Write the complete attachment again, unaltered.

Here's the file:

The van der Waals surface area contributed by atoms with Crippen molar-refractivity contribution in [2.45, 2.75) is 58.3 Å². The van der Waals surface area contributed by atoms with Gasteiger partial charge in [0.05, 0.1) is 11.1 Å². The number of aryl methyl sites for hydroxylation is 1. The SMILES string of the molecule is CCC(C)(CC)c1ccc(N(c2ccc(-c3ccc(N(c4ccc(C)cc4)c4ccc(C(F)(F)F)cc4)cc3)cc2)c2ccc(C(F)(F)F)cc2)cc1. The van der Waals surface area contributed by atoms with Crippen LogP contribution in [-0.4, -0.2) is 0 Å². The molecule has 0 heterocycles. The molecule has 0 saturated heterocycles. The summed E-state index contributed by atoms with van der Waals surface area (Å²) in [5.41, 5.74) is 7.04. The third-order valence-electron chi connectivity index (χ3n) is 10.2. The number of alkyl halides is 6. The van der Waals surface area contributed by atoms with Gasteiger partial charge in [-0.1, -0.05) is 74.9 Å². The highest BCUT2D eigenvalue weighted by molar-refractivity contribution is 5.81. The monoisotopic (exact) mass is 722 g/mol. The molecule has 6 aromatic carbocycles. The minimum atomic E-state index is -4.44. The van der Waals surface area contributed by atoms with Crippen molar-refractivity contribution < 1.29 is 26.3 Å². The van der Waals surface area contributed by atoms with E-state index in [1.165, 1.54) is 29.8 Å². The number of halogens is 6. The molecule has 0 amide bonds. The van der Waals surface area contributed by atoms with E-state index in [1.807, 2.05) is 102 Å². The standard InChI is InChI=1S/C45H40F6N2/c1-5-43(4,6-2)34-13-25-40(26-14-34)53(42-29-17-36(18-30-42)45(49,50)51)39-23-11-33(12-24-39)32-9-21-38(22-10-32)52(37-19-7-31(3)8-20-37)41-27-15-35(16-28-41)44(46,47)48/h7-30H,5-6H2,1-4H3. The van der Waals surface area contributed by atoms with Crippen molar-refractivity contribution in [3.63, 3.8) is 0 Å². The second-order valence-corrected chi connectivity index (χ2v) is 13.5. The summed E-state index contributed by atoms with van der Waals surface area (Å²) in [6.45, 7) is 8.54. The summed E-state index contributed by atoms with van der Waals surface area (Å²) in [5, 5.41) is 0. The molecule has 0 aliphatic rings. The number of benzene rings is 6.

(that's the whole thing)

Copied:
The van der Waals surface area contributed by atoms with Crippen molar-refractivity contribution in [2.45, 2.75) is 58.3 Å². The van der Waals surface area contributed by atoms with Gasteiger partial charge in [0.05, 0.1) is 11.1 Å². The number of aryl methyl sites for hydroxylation is 1. The SMILES string of the molecule is CCC(C)(CC)c1ccc(N(c2ccc(-c3ccc(N(c4ccc(C)cc4)c4ccc(C(F)(F)F)cc4)cc3)cc2)c2ccc(C(F)(F)F)cc2)cc1. The van der Waals surface area contributed by atoms with Crippen LogP contribution in [-0.4, -0.2) is 0 Å². The molecule has 0 heterocycles. The molecule has 0 saturated heterocycles. The summed E-state index contributed by atoms with van der Waals surface area (Å²) in [5.41, 5.74) is 7.04. The third-order valence-electron chi connectivity index (χ3n) is 10.2. The number of alkyl halides is 6. The van der Waals surface area contributed by atoms with Gasteiger partial charge in [-0.1, -0.05) is 74.9 Å². The highest BCUT2D eigenvalue weighted by molar-refractivity contribution is 5.81. The monoisotopic (exact) mass is 722 g/mol. The molecule has 6 aromatic carbocycles. The minimum atomic E-state index is -4.44. The van der Waals surface area contributed by atoms with Crippen molar-refractivity contribution < 1.29 is 26.3 Å². The van der Waals surface area contributed by atoms with E-state index in [1.165, 1.54) is 29.8 Å². The number of halogens is 6. The molecule has 0 amide bonds. The van der Waals surface area contributed by atoms with E-state index in [1.807, 2.05) is 102 Å². The standard InChI is InChI=1S/C45H40F6N2/c1-5-43(4,6-2)34-13-25-40(26-14-34)53(42-29-17-36(18-30-42)45(49,50)51)39-23-11-33(12-24-39)32-9-21-38(22-10-32)52(37-19-7-31(3)8-20-37)41-27-15-35(16-28-41)44(46,47)48/h7-30H,5-6H2,1-4H3. The van der Waals surface area contributed by atoms with Crippen molar-refractivity contribution in [3.63, 3.8) is 0 Å². The second-order valence-corrected chi connectivity index (χ2v) is 13.5. The summed E-state index contributed by atoms with van der Waals surface area (Å²) in [6.45, 7) is 8.54. The summed E-state index contributed by atoms with van der Waals surface area (Å²) in [5, 5.41) is 0. The molecule has 0 aliphatic rings. The number of benzene rings is 6.